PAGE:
students thailand

Marten Nauta

“They greet each other by giving a very close handshake at the same height as the hairline. How higher the handshake is in the air, how higher the status. In the villages the people live in houses of bamboo, but in the cities they live in houses of bricks. The difference between rich and poor is very big. I really liked the courtesy. It’s such a beautiful country, I can recommend it to anybody!”


Susanna Capecchi, 
“The people are extremely polite. They treat you like a king and are very shy and quiet. I think they will never say something rude or something bad right in to your face, so they speak with a lot of metaphors. A tip could be that you can maybe try to speak some daily used words in Thai, just to be polite, but a very good conversation will be hard.”


Ana Cristina Daque


“I can address teacher with their first name but have to put the word ‘Jarn’, which means teacher or professor, in front of their name. For example, I had a teacher whose name is Kate and I call her Jarn Kate. They had a lot of respect when directly talking to the teacher but it was kind of different from United States. One of my teacher has his student on instagram. He was more like a friend which is totally different from American culture. In Thailand, teachers contact with their students with line accounts or facebook, but in America, we usually use email or go to the office, nothing personal.”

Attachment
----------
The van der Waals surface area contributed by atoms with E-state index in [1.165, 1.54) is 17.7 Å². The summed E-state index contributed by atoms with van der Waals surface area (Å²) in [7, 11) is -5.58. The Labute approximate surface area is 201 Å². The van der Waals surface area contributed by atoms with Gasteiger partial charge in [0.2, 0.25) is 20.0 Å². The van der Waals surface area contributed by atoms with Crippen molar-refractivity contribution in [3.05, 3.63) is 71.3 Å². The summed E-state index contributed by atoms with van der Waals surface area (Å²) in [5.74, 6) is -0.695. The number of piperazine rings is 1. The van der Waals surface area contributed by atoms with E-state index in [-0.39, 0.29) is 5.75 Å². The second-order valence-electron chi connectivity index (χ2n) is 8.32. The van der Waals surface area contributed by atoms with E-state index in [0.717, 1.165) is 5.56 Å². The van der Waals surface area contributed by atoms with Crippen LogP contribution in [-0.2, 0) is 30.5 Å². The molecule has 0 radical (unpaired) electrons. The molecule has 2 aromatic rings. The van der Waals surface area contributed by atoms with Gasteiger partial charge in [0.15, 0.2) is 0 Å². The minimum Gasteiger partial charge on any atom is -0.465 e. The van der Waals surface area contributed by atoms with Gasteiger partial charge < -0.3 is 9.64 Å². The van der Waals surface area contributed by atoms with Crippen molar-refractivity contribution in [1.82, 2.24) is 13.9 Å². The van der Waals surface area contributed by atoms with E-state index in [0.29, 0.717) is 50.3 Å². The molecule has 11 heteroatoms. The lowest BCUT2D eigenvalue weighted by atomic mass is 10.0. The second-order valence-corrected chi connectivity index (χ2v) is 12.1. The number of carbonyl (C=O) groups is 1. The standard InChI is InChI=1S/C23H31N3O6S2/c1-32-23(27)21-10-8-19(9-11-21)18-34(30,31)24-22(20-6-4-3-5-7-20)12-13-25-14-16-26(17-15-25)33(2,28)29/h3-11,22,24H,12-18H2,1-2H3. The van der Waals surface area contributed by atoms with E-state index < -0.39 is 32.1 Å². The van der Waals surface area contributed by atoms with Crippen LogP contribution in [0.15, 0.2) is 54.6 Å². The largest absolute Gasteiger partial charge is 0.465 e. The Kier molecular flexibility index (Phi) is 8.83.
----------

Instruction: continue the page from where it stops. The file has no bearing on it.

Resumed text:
“I think religion does have a pretty big influence on their daily lives. And I think it is a combination of religion and politics. They worship Buddha and give offerings like food and water. Also, the national holidays are related to religious holidays. ”


“I was in Bangkok. It is really big city and different from where I have ever been to. It is even more chaotic than New York city. It does not have strict downtown area. It has one but not like the one that has center and residence area around it. Every shops and financial districts just spread all over the cities.”